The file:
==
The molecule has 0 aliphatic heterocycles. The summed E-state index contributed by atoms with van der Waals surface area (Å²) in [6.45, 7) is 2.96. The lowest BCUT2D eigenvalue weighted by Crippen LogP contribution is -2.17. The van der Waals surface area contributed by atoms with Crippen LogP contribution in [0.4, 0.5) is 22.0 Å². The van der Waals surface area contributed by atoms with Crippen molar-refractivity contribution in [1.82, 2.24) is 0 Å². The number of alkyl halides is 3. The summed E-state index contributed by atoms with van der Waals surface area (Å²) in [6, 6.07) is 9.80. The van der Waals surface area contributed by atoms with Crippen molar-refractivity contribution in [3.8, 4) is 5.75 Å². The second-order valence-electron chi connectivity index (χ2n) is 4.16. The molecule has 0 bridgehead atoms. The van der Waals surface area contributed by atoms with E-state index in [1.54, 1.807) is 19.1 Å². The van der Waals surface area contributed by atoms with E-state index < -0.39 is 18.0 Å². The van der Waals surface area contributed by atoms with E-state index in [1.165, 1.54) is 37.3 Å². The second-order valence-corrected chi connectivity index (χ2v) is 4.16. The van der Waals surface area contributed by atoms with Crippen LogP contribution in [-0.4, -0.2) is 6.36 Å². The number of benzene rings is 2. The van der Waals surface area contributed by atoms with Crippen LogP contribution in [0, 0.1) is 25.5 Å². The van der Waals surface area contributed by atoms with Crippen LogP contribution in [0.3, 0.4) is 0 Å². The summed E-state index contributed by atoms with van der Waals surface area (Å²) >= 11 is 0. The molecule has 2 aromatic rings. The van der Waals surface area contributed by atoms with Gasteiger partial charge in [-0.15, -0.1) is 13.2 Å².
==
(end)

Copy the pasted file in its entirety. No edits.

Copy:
The molecule has 0 aliphatic heterocycles. The summed E-state index contributed by atoms with van der Waals surface area (Å²) in [6.45, 7) is 2.96. The lowest BCUT2D eigenvalue weighted by Crippen LogP contribution is -2.17. The van der Waals surface area contributed by atoms with Crippen LogP contribution in [0.4, 0.5) is 22.0 Å². The van der Waals surface area contributed by atoms with Crippen molar-refractivity contribution in [1.82, 2.24) is 0 Å². The number of alkyl halides is 3. The summed E-state index contributed by atoms with van der Waals surface area (Å²) in [6, 6.07) is 9.80. The van der Waals surface area contributed by atoms with Crippen molar-refractivity contribution in [3.8, 4) is 5.75 Å². The second-order valence-electron chi connectivity index (χ2n) is 4.16. The molecule has 0 bridgehead atoms. The van der Waals surface area contributed by atoms with E-state index in [1.54, 1.807) is 19.1 Å². The van der Waals surface area contributed by atoms with E-state index < -0.39 is 18.0 Å². The van der Waals surface area contributed by atoms with E-state index in [1.165, 1.54) is 37.3 Å². The second-order valence-corrected chi connectivity index (χ2v) is 4.16. The van der Waals surface area contributed by atoms with Crippen LogP contribution in [-0.4, -0.2) is 6.36 Å². The number of benzene rings is 2. The van der Waals surface area contributed by atoms with Crippen LogP contribution in [0, 0.1) is 25.5 Å². The van der Waals surface area contributed by atoms with Crippen LogP contribution in [0.3, 0.4) is 0 Å². The summed E-state index contributed by atoms with van der Waals surface area (Å²) >= 11 is 0. The molecule has 2 aromatic rings. The van der Waals surface area contributed by atoms with Gasteiger partial charge in [-0.15, -0.1) is 13.2 Å².